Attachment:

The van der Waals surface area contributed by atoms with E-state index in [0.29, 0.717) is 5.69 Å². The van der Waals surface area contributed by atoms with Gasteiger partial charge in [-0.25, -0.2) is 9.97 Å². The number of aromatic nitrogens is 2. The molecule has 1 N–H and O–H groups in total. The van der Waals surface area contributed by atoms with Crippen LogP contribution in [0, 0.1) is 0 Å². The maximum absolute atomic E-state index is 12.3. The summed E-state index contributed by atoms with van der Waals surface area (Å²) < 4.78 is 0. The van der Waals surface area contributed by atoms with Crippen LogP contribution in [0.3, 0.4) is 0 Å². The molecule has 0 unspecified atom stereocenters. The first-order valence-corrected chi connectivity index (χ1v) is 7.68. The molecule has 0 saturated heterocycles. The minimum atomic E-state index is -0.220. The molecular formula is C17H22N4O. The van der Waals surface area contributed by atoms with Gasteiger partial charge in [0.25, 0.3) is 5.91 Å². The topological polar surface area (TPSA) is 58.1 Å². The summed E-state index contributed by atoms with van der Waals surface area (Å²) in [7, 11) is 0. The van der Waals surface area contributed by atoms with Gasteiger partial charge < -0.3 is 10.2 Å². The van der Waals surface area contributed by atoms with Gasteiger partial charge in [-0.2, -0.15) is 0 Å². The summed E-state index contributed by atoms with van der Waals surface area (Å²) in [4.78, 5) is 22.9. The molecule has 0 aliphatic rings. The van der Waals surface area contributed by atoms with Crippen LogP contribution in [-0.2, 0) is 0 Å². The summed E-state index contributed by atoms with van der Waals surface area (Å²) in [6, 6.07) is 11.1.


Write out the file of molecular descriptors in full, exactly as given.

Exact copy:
The van der Waals surface area contributed by atoms with E-state index in [0.29, 0.717) is 5.69 Å². The van der Waals surface area contributed by atoms with Gasteiger partial charge in [-0.25, -0.2) is 9.97 Å². The number of aromatic nitrogens is 2. The molecule has 1 N–H and O–H groups in total. The van der Waals surface area contributed by atoms with Crippen LogP contribution in [0, 0.1) is 0 Å². The maximum absolute atomic E-state index is 12.3. The summed E-state index contributed by atoms with van der Waals surface area (Å²) < 4.78 is 0. The van der Waals surface area contributed by atoms with Crippen LogP contribution in [0.3, 0.4) is 0 Å². The molecule has 0 unspecified atom stereocenters. The first-order valence-corrected chi connectivity index (χ1v) is 7.68. The molecule has 0 saturated heterocycles. The minimum atomic E-state index is -0.220. The molecular formula is C17H22N4O. The van der Waals surface area contributed by atoms with Gasteiger partial charge in [0.25, 0.3) is 5.91 Å². The topological polar surface area (TPSA) is 58.1 Å². The summed E-state index contributed by atoms with van der Waals surface area (Å²) in [7, 11) is 0. The van der Waals surface area contributed by atoms with Gasteiger partial charge < -0.3 is 10.2 Å². The van der Waals surface area contributed by atoms with Gasteiger partial charge in [-0.2, -0.15) is 0 Å². The summed E-state index contributed by atoms with van der Waals surface area (Å²) in [4.78, 5) is 22.9. The molecule has 0 aliphatic rings. The van der Waals surface area contributed by atoms with Crippen LogP contribution in [-0.2, 0) is 0 Å². The summed E-state index contributed by atoms with van der Waals surface area (Å²) in [6, 6.07) is 11.1.